The most important tenet of Buddhism is that you, and only you, are responsible for your own happiness. Today, between the sad state of our schools and the growing dragon of poverty, many wonder if our society is beginning a long decline. There are so many we can blame: the Republicans or the Democrats, the bigoted pastors or the plummet in family values, the unions or the big corporate tycoons. I think it's time to look at ourselves.
The truth is that we have yet to reckon with our national karma, and until we do we are stuck in an endless cycle of suffering. Homophobia and racism are spiritual vermin, eating us from the inside. Despite what we may think, it will damage us more than it hurts our enemies. To understand and solve it, we must look at our past.
Segregation, racial anger and apathy have been lashing the backs of the African-American community from the moment they were freed. Don't believe me? Come to Detroit. We are all witness to crumbling buildings, a losing war on poverty and youth frittered away by drugs, debt and the absence of opportunity.
Now our generation faces the new orphan of hate who, rather than flogging our cities, is beating our children. It's all too clear that our kids are paying the price for homophobia as the word "faggot" is thrown with the punches. Violence, depression and suicide are the three heads of this chimera.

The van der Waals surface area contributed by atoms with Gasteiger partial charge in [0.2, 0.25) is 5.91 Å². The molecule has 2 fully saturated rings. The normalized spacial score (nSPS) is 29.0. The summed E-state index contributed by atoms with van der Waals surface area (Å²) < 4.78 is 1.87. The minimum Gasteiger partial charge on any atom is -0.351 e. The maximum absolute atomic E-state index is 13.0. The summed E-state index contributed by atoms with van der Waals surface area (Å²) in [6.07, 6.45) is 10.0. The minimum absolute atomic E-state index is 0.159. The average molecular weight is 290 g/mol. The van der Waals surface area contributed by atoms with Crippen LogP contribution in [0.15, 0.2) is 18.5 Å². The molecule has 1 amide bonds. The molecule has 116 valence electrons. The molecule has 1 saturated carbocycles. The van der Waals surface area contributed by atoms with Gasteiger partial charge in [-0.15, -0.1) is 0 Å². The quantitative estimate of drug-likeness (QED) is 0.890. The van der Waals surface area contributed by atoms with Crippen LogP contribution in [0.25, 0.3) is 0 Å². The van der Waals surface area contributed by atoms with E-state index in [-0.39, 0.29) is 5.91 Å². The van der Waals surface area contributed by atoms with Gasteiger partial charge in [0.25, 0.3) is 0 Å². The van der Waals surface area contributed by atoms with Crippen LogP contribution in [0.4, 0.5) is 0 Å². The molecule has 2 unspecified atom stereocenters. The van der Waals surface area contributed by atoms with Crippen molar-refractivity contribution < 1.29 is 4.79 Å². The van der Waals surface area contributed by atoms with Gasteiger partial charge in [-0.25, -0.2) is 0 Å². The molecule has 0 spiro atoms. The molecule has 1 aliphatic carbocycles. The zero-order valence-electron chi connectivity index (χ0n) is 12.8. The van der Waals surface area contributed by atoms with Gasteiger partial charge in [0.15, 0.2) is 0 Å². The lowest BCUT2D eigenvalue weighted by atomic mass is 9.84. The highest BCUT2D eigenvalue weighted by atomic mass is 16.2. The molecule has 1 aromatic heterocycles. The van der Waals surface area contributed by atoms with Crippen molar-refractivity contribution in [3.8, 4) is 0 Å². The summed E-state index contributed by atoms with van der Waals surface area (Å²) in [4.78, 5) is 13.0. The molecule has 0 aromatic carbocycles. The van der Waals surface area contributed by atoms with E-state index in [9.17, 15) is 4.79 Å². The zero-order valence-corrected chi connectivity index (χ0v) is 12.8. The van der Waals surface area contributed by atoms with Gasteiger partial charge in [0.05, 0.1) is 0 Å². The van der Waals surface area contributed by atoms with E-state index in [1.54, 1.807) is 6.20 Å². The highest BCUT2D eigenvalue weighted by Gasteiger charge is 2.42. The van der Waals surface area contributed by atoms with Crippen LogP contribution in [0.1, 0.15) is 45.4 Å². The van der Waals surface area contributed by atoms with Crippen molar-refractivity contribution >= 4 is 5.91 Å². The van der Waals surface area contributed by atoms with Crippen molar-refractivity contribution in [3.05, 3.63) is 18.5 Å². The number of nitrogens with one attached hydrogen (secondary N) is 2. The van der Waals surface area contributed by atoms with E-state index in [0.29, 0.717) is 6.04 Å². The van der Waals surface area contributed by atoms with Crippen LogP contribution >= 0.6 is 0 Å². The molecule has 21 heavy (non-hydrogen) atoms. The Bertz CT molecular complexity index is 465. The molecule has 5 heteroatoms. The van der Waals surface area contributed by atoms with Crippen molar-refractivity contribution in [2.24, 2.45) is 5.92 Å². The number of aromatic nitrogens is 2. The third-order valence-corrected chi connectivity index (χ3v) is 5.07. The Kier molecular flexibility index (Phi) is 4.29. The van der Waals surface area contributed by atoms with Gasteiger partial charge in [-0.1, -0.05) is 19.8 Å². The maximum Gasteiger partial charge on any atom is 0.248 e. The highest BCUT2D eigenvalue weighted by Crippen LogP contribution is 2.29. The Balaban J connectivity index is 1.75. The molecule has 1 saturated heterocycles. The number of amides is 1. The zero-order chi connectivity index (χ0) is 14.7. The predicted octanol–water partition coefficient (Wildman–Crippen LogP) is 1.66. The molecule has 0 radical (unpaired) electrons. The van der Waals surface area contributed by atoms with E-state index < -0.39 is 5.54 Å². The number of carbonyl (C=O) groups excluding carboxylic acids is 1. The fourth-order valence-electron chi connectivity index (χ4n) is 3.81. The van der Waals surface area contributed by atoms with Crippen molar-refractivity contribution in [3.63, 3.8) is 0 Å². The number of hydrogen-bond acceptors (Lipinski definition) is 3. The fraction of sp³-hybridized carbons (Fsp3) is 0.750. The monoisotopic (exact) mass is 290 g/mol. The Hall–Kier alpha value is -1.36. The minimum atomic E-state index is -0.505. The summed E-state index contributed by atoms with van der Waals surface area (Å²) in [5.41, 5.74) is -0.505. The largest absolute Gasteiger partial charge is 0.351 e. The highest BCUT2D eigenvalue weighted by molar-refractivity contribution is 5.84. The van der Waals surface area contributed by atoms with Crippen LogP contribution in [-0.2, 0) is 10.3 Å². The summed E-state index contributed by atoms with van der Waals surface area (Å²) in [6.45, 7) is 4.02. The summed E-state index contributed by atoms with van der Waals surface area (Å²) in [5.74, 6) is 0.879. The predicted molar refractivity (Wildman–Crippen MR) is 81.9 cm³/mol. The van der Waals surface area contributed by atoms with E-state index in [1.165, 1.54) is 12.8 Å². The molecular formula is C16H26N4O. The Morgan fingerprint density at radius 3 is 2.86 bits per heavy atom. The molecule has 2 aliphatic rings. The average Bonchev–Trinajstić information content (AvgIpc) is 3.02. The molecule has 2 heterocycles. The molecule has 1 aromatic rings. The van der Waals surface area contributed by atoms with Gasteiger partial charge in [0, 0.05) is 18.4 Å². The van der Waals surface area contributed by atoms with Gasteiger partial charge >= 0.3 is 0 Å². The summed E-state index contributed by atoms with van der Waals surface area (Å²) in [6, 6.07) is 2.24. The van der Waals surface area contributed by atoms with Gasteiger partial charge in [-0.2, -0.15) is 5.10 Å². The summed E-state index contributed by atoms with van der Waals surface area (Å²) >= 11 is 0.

And while I am certain that we will win equality, we need to think about how we're winning. We cannot win the battle for gay rights just to lose the war on gay dignity. Even if gay marriage were legalized, discrimination outlawed and all the freedoms of one enjoyed by all, our problems would linger. To truly win, we must win the right way. We need to set a good example for gay youth, and we need to display the dignity our enemies deny us.
History validates the effort. In 1961 the civil rights movement had been fighting lunch-counter segregation in Nashville for years, but Diane Nash, a young girl of 22 years, won the battle in a single day. Diane asked the mayor, on the steps of City Hall, "Do you feel it is wrong to discriminate against a person solely on the basis of their race or color?" The mayor, after years of opposition, said that he did. As he and Diane tell it, it was the first time he had been confronted with the question. Thus began the end of segregation in Nashville. No one can explain that moment without realizing the power of respect. Many believe that if the African-American community had continued to follow Diane and Martin Luther King's example in its quest for equality, the bad fruit of race riots would have never ripened.
Metro Detroit is a national symbol of why method matters. We need to stop looking the other way as young gays are turning to drugs, prostitution and a life devoid of meaningful relationships. As leaders in the gay community, we need to stop the glitter bombing and the nasty personal statements about our enemies. We need to appeal to their dignity and sense of justice.
Skeptical? It's worked already. Look at how New York Gov. Andrew Cuomo broke the tide of Catholic Church opposition to the state's marriage equality law by talking to Archbishop Timothy Dolan about respect in the fight over marriage equality. Look at how, over the long years, support for gay marriage has grown as more people are introduced to gays on TV, at work and in their communities.
Daisaku Ikeda, my mentor in faith, once said, "An inner revolution is the most fundamental and ... most ultimate, revolution for engendering change in all things." We can choose to end this cycle of suffering, but we must make a commitment to change the way we fight. We can't keep looking the other way at ourselves, or responding to the other side with anger. We must start with ourselves.